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Alternative Building Products


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I was inspired to post this after seeing the vid from the fridge eating machine. This one doesn't eat fridges but you wouldn't want to fall inside it either.

A few years ago (while working as a Millwright) we built this equipment and then spent a couple of months setting up the plant in Mexico. The vid is from the plant. Some might find the end of the vid quite interesting.

Michael Brown

DevWave Software Inc.

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That's really interesting. Do you think you could come up with anything showing the actual application of the product? I'd like to see its actual part it plays in the structure of the building.

They had a vid of building a small house with the board but it doesn't seem to be working.

Ya... Chad like you I've got my hands dirty.

Michael

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Using bagasse for an alternative building product isn't new. The original Celotex was made from it as early as 1920.

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tn_2009121413657_celotex.jpg

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The big difference here was the separation process before making the product. They usually just grind it all up and make the product out of that, but the wax is never wanted and the inside of the cane isn't wanted in this application.

Yes it was something more than simply a wall sheathing it was also for structure... made for developing countries where there is very little wood.

Michael

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Using bagasse for an alternative building product isn't new. The original Celotex was made from it as early as 1920.

Click to Enlarge
tn_2009121413657_celotex.jpg

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Bill I can't read the photo, but am surprised it was from sugar cane. Most of that product was made from wood sawmill waste. I thought.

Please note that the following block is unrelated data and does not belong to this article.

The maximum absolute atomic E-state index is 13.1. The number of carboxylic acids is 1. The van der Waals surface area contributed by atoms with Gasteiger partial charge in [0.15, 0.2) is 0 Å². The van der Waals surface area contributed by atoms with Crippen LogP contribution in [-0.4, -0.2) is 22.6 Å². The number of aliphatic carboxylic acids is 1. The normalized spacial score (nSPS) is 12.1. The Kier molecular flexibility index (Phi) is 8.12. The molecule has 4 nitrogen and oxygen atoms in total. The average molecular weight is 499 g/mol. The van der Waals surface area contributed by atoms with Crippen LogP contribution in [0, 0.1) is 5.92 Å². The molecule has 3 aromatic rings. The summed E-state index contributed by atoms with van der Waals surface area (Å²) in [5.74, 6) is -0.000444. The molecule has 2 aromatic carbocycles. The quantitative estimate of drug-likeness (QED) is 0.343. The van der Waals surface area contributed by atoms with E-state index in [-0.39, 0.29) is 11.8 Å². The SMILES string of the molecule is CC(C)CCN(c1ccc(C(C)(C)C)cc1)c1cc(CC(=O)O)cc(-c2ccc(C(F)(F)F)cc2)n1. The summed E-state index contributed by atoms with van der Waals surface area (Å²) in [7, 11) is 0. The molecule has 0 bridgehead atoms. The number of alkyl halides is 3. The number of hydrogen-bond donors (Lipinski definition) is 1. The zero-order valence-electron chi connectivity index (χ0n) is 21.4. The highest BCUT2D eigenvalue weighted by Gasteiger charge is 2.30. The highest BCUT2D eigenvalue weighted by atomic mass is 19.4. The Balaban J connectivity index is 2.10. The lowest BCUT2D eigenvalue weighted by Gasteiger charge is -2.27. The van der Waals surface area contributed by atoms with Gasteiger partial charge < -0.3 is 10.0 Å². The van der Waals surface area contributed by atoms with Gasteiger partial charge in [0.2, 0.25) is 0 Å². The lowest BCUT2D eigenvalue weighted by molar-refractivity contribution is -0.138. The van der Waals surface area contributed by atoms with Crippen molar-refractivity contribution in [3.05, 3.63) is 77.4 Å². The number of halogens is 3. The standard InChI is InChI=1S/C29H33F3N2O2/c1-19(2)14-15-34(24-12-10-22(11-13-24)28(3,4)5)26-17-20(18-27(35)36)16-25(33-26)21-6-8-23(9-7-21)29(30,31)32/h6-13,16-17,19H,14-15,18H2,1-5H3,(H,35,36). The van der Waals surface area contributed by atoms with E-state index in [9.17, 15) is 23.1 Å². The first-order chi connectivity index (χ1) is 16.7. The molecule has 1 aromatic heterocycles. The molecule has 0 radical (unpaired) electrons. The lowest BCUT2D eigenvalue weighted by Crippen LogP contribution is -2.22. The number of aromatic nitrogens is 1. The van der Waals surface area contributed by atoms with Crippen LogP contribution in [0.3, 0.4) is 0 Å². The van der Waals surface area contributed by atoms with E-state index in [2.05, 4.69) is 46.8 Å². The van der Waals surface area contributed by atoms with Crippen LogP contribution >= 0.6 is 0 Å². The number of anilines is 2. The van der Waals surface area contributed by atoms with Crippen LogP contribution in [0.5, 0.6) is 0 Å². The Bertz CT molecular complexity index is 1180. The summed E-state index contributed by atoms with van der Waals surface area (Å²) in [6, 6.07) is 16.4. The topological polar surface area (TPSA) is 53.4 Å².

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Using bagasse for an alternative building product isn't new. The original Celotex was made from it as early as 1920.

Click to Enlarge
tn_2009121413657_celotex.jpg

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Bill I can't read the photo, but am surprised it was from sugar cane. Most of that product was made from wood sawmill waste. I thought.

No sir. The original Celotex was made from the waste of sugar cane processing since the early 1920s. In the mid-late 1930s, the Celotex company diversified into other products including flooring, sheathing, wallboard, some of which contained stuff like reclaimed sawdust and newsprint. I don't know how long they continued manufacturing the original bagasse-based product, but I find it regularly in homes built up until WWII. It has a much different texture, density and sheen than the wood-cellulose boards. I can also usually find a label too.

In the late 70s, Celotex Inc. was revived and manufactured the foam insulating board. Later it became Knight-Celotex and primarily made a sound-insulating product. It went bankrupt this year and the Celotex name sold to Blue Ridge Fiberboards.

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